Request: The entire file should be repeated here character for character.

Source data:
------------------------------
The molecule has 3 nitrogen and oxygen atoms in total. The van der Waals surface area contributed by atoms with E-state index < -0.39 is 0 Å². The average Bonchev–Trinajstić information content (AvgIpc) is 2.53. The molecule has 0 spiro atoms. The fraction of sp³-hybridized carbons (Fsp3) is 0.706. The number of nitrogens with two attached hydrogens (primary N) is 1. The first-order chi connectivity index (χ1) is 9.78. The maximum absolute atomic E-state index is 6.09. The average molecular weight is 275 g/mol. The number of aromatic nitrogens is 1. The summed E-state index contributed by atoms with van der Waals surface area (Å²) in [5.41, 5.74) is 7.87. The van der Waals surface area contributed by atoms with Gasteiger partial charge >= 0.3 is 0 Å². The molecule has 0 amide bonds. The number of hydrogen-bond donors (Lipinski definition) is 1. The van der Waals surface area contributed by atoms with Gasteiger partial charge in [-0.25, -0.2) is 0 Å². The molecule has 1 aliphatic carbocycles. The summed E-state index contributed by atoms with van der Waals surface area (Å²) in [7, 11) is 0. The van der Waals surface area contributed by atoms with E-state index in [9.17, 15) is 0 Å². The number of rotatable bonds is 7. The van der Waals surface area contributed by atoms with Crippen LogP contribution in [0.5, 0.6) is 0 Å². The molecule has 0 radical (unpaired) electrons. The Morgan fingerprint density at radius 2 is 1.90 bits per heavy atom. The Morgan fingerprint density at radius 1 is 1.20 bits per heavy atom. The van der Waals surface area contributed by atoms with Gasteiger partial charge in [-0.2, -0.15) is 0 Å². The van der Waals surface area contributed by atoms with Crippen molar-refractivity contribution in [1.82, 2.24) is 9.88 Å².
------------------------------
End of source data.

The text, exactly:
The molecule has 3 nitrogen and oxygen atoms in total. The van der Waals surface area contributed by atoms with E-state index < -0.39 is 0 Å². The average Bonchev–Trinajstić information content (AvgIpc) is 2.53. The molecule has 0 spiro atoms. The fraction of sp³-hybridized carbons (Fsp3) is 0.706. The number of nitrogens with two attached hydrogens (primary N) is 1. The first-order chi connectivity index (χ1) is 9.78. The maximum absolute atomic E-state index is 6.09. The average molecular weight is 275 g/mol. The number of aromatic nitrogens is 1. The summed E-state index contributed by atoms with van der Waals surface area (Å²) in [5.41, 5.74) is 7.87. The van der Waals surface area contributed by atoms with Gasteiger partial charge >= 0.3 is 0 Å². The molecule has 0 amide bonds. The number of hydrogen-bond donors (Lipinski definition) is 1. The van der Waals surface area contributed by atoms with Gasteiger partial charge in [-0.25, -0.2) is 0 Å². The molecule has 1 aliphatic carbocycles. The summed E-state index contributed by atoms with van der Waals surface area (Å²) in [7, 11) is 0. The van der Waals surface area contributed by atoms with E-state index in [9.17, 15) is 0 Å². The number of rotatable bonds is 7. The van der Waals surface area contributed by atoms with Crippen LogP contribution in [0.5, 0.6) is 0 Å². The molecule has 0 radical (unpaired) electrons. The Morgan fingerprint density at radius 2 is 1.90 bits per heavy atom. The Morgan fingerprint density at radius 1 is 1.20 bits per heavy atom. The van der Waals surface area contributed by atoms with Gasteiger partial charge in [-0.2, -0.15) is 0 Å². The van der Waals surface area contributed by atoms with Crippen molar-refractivity contribution in [1.82, 2.24) is 9.88 Å².